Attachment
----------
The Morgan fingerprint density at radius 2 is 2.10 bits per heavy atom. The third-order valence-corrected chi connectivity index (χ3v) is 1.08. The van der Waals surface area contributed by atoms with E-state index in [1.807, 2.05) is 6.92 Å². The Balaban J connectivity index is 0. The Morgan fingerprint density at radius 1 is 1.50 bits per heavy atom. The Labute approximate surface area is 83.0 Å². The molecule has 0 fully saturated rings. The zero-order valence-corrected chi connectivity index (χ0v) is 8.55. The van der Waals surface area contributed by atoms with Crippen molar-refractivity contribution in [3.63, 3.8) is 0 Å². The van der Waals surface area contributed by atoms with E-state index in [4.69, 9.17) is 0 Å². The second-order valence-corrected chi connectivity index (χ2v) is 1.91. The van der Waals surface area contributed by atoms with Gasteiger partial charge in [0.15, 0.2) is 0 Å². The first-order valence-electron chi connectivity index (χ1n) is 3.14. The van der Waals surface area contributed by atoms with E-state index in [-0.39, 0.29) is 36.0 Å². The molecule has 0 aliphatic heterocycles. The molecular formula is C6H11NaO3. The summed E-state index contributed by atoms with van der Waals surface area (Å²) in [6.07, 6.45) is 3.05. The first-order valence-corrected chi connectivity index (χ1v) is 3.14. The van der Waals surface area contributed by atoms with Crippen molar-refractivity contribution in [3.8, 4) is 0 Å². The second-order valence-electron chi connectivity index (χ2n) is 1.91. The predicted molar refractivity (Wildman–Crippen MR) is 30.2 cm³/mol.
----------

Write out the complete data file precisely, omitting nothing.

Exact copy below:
The Morgan fingerprint density at radius 2 is 2.10 bits per heavy atom. The third-order valence-corrected chi connectivity index (χ3v) is 1.08. The van der Waals surface area contributed by atoms with E-state index in [1.807, 2.05) is 6.92 Å². The Balaban J connectivity index is 0. The Morgan fingerprint density at radius 1 is 1.50 bits per heavy atom. The Labute approximate surface area is 83.0 Å². The molecule has 0 fully saturated rings. The zero-order valence-corrected chi connectivity index (χ0v) is 8.55. The van der Waals surface area contributed by atoms with Crippen molar-refractivity contribution in [3.63, 3.8) is 0 Å². The van der Waals surface area contributed by atoms with E-state index in [4.69, 9.17) is 0 Å². The second-order valence-corrected chi connectivity index (χ2v) is 1.91. The van der Waals surface area contributed by atoms with Gasteiger partial charge in [0.15, 0.2) is 0 Å². The first-order valence-electron chi connectivity index (χ1n) is 3.14. The van der Waals surface area contributed by atoms with E-state index in [-0.39, 0.29) is 36.0 Å². The molecule has 0 aliphatic heterocycles. The molecular formula is C6H11NaO3. The summed E-state index contributed by atoms with van der Waals surface area (Å²) in [6.07, 6.45) is 3.05. The first-order valence-corrected chi connectivity index (χ1v) is 3.14. The van der Waals surface area contributed by atoms with Crippen molar-refractivity contribution in [3.8, 4) is 0 Å². The second-order valence-electron chi connectivity index (χ2n) is 1.91. The predicted molar refractivity (Wildman–Crippen MR) is 30.2 cm³/mol.